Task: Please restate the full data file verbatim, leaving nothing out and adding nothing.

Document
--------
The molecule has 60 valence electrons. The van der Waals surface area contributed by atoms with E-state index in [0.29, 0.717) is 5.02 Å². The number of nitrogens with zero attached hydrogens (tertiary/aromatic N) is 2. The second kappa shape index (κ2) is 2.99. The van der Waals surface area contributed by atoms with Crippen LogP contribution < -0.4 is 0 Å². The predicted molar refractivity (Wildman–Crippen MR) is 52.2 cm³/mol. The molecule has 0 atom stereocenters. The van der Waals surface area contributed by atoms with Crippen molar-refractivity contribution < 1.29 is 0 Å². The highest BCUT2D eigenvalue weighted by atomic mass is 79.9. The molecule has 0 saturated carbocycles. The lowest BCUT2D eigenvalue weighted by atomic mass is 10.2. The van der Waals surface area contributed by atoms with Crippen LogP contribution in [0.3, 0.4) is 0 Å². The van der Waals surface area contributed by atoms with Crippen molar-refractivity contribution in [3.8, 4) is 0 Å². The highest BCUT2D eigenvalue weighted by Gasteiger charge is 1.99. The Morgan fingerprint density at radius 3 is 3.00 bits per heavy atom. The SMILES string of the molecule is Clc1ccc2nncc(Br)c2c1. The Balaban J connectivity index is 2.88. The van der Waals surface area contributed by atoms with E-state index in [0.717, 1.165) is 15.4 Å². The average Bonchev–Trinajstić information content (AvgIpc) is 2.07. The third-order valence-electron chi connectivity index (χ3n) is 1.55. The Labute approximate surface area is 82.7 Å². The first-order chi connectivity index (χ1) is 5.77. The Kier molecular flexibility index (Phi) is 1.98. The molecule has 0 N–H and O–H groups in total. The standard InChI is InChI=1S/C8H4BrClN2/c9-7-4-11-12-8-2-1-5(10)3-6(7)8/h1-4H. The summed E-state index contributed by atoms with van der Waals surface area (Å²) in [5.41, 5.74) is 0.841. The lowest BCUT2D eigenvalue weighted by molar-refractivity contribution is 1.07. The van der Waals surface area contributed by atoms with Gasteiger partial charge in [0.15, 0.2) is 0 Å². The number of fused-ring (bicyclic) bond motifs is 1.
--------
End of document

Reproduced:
The molecule has 60 valence electrons. The van der Waals surface area contributed by atoms with E-state index in [0.29, 0.717) is 5.02 Å². The number of nitrogens with zero attached hydrogens (tertiary/aromatic N) is 2. The second kappa shape index (κ2) is 2.99. The van der Waals surface area contributed by atoms with Crippen LogP contribution < -0.4 is 0 Å². The predicted molar refractivity (Wildman–Crippen MR) is 52.2 cm³/mol. The molecule has 0 atom stereocenters. The van der Waals surface area contributed by atoms with Crippen molar-refractivity contribution < 1.29 is 0 Å². The highest BCUT2D eigenvalue weighted by atomic mass is 79.9. The molecule has 0 saturated carbocycles. The lowest BCUT2D eigenvalue weighted by atomic mass is 10.2. The van der Waals surface area contributed by atoms with Crippen LogP contribution in [0.3, 0.4) is 0 Å². The van der Waals surface area contributed by atoms with Crippen molar-refractivity contribution in [3.8, 4) is 0 Å². The highest BCUT2D eigenvalue weighted by Gasteiger charge is 1.99. The Morgan fingerprint density at radius 3 is 3.00 bits per heavy atom. The SMILES string of the molecule is Clc1ccc2nncc(Br)c2c1. The Balaban J connectivity index is 2.88. The van der Waals surface area contributed by atoms with E-state index in [0.717, 1.165) is 15.4 Å². The average Bonchev–Trinajstić information content (AvgIpc) is 2.07. The third-order valence-electron chi connectivity index (χ3n) is 1.55. The Labute approximate surface area is 82.7 Å². The first-order chi connectivity index (χ1) is 5.77. The Kier molecular flexibility index (Phi) is 1.98. The molecule has 0 N–H and O–H groups in total. The standard InChI is InChI=1S/C8H4BrClN2/c9-7-4-11-12-8-2-1-5(10)3-6(7)8/h1-4H. The summed E-state index contributed by atoms with van der Waals surface area (Å²) in [5.41, 5.74) is 0.841. The lowest BCUT2D eigenvalue weighted by molar-refractivity contribution is 1.07. The van der Waals surface area contributed by atoms with Gasteiger partial charge in [0.15, 0.2) is 0 Å². The number of fused-ring (bicyclic) bond motifs is 1.